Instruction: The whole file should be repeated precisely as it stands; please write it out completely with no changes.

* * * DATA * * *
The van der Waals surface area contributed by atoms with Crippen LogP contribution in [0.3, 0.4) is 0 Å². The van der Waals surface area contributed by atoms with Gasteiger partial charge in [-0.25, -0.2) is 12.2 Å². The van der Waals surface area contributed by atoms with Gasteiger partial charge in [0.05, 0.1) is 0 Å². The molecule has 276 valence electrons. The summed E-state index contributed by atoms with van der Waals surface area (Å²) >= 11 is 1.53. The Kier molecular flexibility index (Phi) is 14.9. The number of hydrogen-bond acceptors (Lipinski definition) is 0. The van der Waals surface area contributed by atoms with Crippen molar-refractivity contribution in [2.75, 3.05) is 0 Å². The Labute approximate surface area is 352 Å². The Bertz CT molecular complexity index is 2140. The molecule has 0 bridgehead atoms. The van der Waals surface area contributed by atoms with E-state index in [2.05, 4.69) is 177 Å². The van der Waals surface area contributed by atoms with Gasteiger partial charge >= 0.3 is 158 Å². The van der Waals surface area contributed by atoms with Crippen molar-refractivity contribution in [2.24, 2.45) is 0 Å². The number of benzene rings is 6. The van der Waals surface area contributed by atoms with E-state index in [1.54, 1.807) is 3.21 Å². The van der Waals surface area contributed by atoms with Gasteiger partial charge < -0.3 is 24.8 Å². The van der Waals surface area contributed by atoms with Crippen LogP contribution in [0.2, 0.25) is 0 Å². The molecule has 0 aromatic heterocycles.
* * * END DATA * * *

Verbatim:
The van der Waals surface area contributed by atoms with Crippen LogP contribution in [0.3, 0.4) is 0 Å². The van der Waals surface area contributed by atoms with Gasteiger partial charge in [-0.25, -0.2) is 12.2 Å². The van der Waals surface area contributed by atoms with Gasteiger partial charge in [0.05, 0.1) is 0 Å². The molecule has 276 valence electrons. The summed E-state index contributed by atoms with van der Waals surface area (Å²) >= 11 is 1.53. The Kier molecular flexibility index (Phi) is 14.9. The number of hydrogen-bond acceptors (Lipinski definition) is 0. The van der Waals surface area contributed by atoms with Crippen molar-refractivity contribution in [2.75, 3.05) is 0 Å². The Labute approximate surface area is 352 Å². The Bertz CT molecular complexity index is 2140. The molecule has 0 bridgehead atoms. The van der Waals surface area contributed by atoms with E-state index in [2.05, 4.69) is 177 Å². The van der Waals surface area contributed by atoms with Gasteiger partial charge >= 0.3 is 158 Å². The van der Waals surface area contributed by atoms with Crippen molar-refractivity contribution in [2.24, 2.45) is 0 Å². The number of benzene rings is 6. The van der Waals surface area contributed by atoms with E-state index in [1.54, 1.807) is 3.21 Å². The van der Waals surface area contributed by atoms with Gasteiger partial charge < -0.3 is 24.8 Å². The van der Waals surface area contributed by atoms with Crippen LogP contribution in [0.2, 0.25) is 0 Å². The molecule has 0 aromatic heterocycles.